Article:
Have you ever read a book that was so intriguing and written with so much love that you felt it near impossible to put down? A novel that you felt had changed your life with its swift meanderings and twists and turns that left your tummy in knots for days after having put it down? Well, young writers and readers, this is the exact type of rollercoaster ride that Rainbow Rowell’s Eleanor and Park put me through.
However, before I get into my impassioned praise of this wonderful piece of young-adult fiction, I firstly want to point out that this is not the only novel written by Rainbow. This well-known author has also written Fan Girl, Landline, Carry On, Attachments and many other entertaining reads for teenagers and young adults, but even after reading all of the above, my opinion remains the same: Eleanor and Park is gold.
I was introduced to Eleanor and Park by a classmate of mine in my first year of Journalism school. After brusquely sneering at the cheesy romantic title, I sheepishly dropped the book into my bag, knowing full well I wouldn’t even bother reading until the night before I was to return it to her.
It was customary for her to lend me one book a week (after I had been blocked from the library for my many overdue books and fines) and after being able to put it off no longer, I finally picked up the novel, and I haven’t regretted it since.
“You never forget your first love.”
These were the first words on the cover that haunted me long after I had completed the read.
At the beginning of the novel, Eleanor and Park are introduced to us as two young mismatched teens from the 1980’s, who meet on the bus on their way to school. Park is described as a semi-popular, half-Korean, half-Caucasian guy who loves wearing black, martial arts, comic books and rock music. Eleanor’s character, on the other hand, is said to be ‘an enormous’ frizzy, red-headed girl, with sprinkles of freckles upon her cheeks and a very weird sense of fashion (none).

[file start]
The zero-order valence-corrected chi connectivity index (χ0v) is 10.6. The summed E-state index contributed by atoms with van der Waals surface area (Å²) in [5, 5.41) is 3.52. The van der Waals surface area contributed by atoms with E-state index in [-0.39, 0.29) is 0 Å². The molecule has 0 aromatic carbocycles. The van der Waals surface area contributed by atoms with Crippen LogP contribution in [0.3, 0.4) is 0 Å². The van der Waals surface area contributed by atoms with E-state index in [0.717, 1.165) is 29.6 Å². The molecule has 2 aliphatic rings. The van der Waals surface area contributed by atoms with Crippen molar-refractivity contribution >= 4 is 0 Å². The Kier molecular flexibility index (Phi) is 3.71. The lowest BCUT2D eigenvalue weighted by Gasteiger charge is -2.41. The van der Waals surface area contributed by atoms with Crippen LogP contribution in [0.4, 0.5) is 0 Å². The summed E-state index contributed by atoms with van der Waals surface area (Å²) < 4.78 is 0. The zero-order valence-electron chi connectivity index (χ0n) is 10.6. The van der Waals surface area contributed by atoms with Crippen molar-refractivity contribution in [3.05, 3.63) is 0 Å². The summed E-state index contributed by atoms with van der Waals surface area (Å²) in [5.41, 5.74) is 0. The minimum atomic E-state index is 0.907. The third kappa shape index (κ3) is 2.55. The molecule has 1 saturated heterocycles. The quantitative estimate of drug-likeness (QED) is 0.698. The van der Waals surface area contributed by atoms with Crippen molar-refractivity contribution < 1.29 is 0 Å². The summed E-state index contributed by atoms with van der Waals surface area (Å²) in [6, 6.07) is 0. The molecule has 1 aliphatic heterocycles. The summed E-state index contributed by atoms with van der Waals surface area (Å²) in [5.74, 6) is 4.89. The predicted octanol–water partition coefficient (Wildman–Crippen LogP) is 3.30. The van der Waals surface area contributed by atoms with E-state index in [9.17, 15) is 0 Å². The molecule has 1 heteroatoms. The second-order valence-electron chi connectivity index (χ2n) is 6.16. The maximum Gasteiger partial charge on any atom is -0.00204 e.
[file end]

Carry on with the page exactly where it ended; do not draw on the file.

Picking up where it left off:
Although they do not understand each other at first – especially considering Park’s fear of befriending the social outcast – their rides together on the bus soon become and more intimate. Initially all Eleanor does is read Park’s comic books over his shoulders, which annoys him at first, but then leads to his leaving comic books on the seat between them. This love of reading the comics then lead to their talking and debating about the characters and plots, and before long, they had formed a bond (one that Park didn’t want the popular kids, or anyone else at their high school to know about).
After some time, this bond progressed to him actually letting her listen to his music and lending her his Walkman and music cassettes. I’m sure many of you must be thinking to yourselves, “What on earth is a Walkman?” Well, my Lovelies, a Walkman is a device that was used long ago for people to play their music on, they operated on BATTERIES, can you even imagine?!
Well, anyway, Eleanor and Park eventually fell in love, with many obstacles in their path, one of which was her step-father, a filthy drunk who abused her mother and marched about their house like a dictator, scaring Eleanor and her younger siblings.
Eleanor and her family were also extremely poor, all of her siblings sharing one single room. Park’s family, on the other hand, lived the life of luxury, money being the least of their familial problems…
I feel like it would be a sin to give any more details about the book away, even though I desperately want to. Let’s just say that the ending will have your tummy churning for days on end.
After I finished Eleanor and Park, I found myself staring at the book, dumbfounded, tears trickling down my chubby cheeks, as the word ‘why?’ escaped from my quivering lips.
Have I piqued your curiosity enough for you to check out the book for yourself? I’m sure you’re dying to learn about how Eleanor and Park’s story progressed and whether they managed to have their ‘Happily Ever After’, away from the judgemental eyes of their high school colleagues.
Please read the book, I promise that you will not regret it. I vowed that after I read the novel, that I would pass it to another, making them promise that they’d do the same, and so the chain continues to this day.
Reading should never be seen as a chore and a writer that makes you feel is definitely not one that should be sneered at. To Rainbow.